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Martin Crimp's Theatre - Collapse as Resistance to Late Capitalist Society

of: Clara Escoda Agusti

De Gruyter Mouton, 2013

ISBN: 9783110309959 , 347 Pages

Format: PDF

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Martin Crimp's Theatre - Collapse as Resistance to Late Capitalist Society


 

Acknowledgements

7

I Preliminaries I: Introduction and Rationale

13

II Preliminaries II: Martin Crimp’s Theatre, a Pedagogy of Resistance

25

1 Martin Crimp’s Context

27

1.1 Late Capitalism and Societies of Control

27

1.2 A Post-Holocaust Writer: Capitalism and Barbarism

33

2 The Semiotic Potential of Collapse on Stage

40

2.1 Collapse on Stage: What it is and how it Works

40

2.2 I Have Witnessed: Testimony and Audience Responsibility

42

2.2.1 Auschwitz and Testimony

42

2.2.2 Audience, Resistance and Testimony

47

3 Redefining Ethics: A Collapsing Body

53

III Beginnings of a Dramaturgy: Violence, Memory and Retribution in The Treatment (1993)

61

1 Introduction: Collapse, ‘In-Yer-Face’ Theatre and the ‘Society of Spectacle’

63

2 The ‘Spectacle’ Filled our Pockets: Duplicity, Sexism and the Market

70

2.1 La Dérive: Marginal Spaces of Resistance

73

2.2 ‘Like A Disapproving Person’: Collapse, Pretence and Alienation

80

3 The Point of Rupture: Collapse and Barbarism

89

3.1 Stopping the Technology: Détournement, ‘Luddism’ and ‘Terrorism’

93

3.2 Clifford’s Eyes and the ‘Banality of Evil’

98

3.3 A Rewriting and a Parable of Ambition

104

3.4 Audience and Violence: From Voyeurs to Active Witnesses

110

4 Conclusion: Towards Subjectivity and Ethics

112

IV Postdramatic Plays: Attempts on her Life (1997) and Face to the Wall (2002)

115

1 Interpretation, Self-Regulation and Postdramatism

122

1.1 Crimp and Postdramatism

122

2 Short Circuits of Desire: Language and Power in Attempts on her Life

128

2.1 The ‘Camera’, Narcissism, and the ‘Society of Spectacle’

128

2.2 ‘I Can’t’: A Body in Denial

136

2.3 Ready-mades, Language and Power

147

3 ‘The Stage, a Skull’: Male Collapse as Resistance in Face to the Wall

153

3.1 Fewer Emergencies (2005) and the Non-Hierarchical Theatrical Experience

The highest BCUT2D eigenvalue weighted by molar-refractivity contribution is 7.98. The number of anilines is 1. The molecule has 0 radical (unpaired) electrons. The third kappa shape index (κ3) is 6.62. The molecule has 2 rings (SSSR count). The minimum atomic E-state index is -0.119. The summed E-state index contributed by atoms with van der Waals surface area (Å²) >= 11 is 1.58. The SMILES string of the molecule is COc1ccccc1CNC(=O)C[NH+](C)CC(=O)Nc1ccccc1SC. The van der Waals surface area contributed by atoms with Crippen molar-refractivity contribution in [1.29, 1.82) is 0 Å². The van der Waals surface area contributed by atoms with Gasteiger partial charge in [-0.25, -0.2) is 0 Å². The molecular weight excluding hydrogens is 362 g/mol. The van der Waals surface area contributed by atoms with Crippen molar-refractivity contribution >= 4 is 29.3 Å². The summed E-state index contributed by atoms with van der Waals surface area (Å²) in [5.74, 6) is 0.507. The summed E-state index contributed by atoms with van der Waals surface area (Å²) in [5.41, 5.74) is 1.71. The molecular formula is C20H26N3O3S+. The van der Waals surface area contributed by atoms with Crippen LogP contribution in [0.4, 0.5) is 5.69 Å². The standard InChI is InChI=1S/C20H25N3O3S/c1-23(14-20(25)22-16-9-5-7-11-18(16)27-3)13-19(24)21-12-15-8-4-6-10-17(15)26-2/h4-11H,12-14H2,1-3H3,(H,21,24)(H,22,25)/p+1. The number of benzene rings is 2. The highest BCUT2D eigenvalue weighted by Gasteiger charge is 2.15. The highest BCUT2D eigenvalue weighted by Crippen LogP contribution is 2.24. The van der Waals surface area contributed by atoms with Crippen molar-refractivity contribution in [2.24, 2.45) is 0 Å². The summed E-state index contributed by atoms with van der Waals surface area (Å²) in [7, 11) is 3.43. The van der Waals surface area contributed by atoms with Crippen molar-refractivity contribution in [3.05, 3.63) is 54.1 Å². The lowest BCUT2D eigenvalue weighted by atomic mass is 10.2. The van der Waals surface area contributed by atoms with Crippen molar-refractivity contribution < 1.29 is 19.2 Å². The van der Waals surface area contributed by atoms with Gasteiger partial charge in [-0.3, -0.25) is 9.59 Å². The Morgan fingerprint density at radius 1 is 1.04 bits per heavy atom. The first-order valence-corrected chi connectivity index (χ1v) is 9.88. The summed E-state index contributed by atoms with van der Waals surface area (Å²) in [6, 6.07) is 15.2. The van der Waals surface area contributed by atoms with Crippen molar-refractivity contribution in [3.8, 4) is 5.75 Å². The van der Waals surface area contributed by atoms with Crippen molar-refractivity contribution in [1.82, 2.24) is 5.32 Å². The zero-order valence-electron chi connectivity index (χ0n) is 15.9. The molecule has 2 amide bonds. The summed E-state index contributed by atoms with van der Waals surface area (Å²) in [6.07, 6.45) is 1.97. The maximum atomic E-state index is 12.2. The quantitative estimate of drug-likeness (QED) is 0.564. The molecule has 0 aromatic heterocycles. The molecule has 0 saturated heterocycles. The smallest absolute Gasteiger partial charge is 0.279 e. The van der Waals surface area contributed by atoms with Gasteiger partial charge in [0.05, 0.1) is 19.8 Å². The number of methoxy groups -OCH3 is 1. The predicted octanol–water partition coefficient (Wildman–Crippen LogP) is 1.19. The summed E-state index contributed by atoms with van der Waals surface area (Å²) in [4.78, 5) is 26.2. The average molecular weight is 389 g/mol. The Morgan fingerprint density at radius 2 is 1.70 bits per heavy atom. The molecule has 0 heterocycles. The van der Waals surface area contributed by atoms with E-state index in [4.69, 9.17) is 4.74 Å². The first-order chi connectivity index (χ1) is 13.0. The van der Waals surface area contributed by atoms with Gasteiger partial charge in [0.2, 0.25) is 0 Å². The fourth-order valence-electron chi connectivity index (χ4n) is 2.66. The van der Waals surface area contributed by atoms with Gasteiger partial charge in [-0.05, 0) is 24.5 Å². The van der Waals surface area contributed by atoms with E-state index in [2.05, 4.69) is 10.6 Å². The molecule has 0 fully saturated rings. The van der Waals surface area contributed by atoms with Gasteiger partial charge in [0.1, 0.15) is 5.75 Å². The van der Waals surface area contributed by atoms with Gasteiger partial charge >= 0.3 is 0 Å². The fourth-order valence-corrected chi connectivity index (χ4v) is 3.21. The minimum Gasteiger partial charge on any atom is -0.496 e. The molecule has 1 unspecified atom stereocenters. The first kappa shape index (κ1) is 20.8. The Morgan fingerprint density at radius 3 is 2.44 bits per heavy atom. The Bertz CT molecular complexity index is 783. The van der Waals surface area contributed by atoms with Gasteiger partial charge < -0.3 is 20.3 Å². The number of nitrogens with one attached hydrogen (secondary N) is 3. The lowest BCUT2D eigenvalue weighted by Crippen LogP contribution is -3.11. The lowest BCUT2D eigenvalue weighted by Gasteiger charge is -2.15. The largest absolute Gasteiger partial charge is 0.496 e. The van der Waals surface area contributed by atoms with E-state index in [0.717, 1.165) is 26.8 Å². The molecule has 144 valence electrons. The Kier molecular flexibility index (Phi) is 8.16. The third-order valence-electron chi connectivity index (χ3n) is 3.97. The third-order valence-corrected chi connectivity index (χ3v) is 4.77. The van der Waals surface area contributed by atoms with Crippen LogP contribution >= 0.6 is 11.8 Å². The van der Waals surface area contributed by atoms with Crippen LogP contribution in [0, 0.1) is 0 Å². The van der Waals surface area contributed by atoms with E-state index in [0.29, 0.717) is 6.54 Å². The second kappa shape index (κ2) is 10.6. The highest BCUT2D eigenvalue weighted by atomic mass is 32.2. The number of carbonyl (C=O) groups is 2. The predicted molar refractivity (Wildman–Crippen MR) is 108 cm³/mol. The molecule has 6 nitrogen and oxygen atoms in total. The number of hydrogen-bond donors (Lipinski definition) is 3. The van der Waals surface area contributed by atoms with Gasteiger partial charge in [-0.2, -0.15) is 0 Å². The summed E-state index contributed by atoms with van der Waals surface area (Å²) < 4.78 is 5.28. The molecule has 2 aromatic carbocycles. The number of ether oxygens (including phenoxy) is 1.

155

3.2 ‘The Warm Metal - Thank You - of the Gun’: Interpretation and Violation

163

3.3 ‘Voyeurs in Bedlam?’: Re-Materializing the Audience

170

V Dramatic Plays: Female Breakdown as Micropolitical Resistance

179

1 Stopping Time: Memory and Resistance in The Country (2000)

181

1.1 Introduction

181

1.1.1 Of Violence and Pathos

181

1.1.2 ‘Paper, Scissors, Stone’: A Narrative of Testimony and a Power Game

188

1.2 Collapse as Self-Awareness: Corinne’s Change

193

1.2.1 Collapse, Mercantilism and ‘Empire’

194

1.2.2 Virgil, Collapse and Testimony

197

1.3 ‘It is Only the Flesh’: Rebecca’s Moral Imagination

200

1.3.1 Collapse as Violence

200

1.3.2 Madness as Reason’s Other

205

1.4 Patchwork of Voices, Swarm of Resistance

209

1.4.1 Outbursts of Solidarity

211

1.4.2 Community of Resistance

214

1.5 ‘Oh, to Reverse’: Spiralling Towards Full Time

220

1.5.1 Collapsing Boundaries

221

1.5.2 Stopping Time: An Ethics of Resentment

224

1.5.3 Testimony and Late Capitalism

228

1.5.4 Path of Discovery: the Ethics of Spectatorship

232

1.5.5 To Survive: Self-Creation and the Paring Down of Selfhood

237

1.6 Conclusion: Turning Towards Psychology

240

2 Oppression, Resistance and Terrorism in Cruel and Tender (2004)

243

2.1 Sophocles, Crimp and Bondy

243

2.2 Radical Ethics: The Body as Weapon, Insight and Image

251

2.2.1 The Cartesian Self: Verticality and the Word

252

2.2.2 Amelia’s ‘Embodied’ Tongue

255

2.3 Of Shamans and Cyborgs: From Bodies of Mastery to Bodies of Need

259

2.3.1 Invocation and Ritual

261

2.3.2 A Utopia of Mutual Dependency

264

2.4 Collapse and Testimony: Late Capitalism and Totalitarianism

273

2.4.1 Inequality, Auschwitz and the Collapsing Self

276

2.4.2 Opening a Space of Exteriority

283

2.4.3 The Inheritance of Resistance

288

2.5 Conclusion: Memory as Imperative and Yearning

291

VI Testimony and World Inequality in Crimp’s Adaptation of Anton Chekhov’s The Seagull (2006)

295

1.1 Introduction: Mirroring Fragments, Play-Within-a-Play

297

1.2 Testimony as Resistance: Crimp’s and Mitchell’s Play-Within-a-Play

301

1.3 ‘Cold, Blank, Distant’: Breakdown as Resistance

310

VII General Conclusions: Martin Crimp’s Theatre: a Dramaturgy of Resistance

325

VIII Works Cited

339

Primary Sources

341

Secondary Sources

342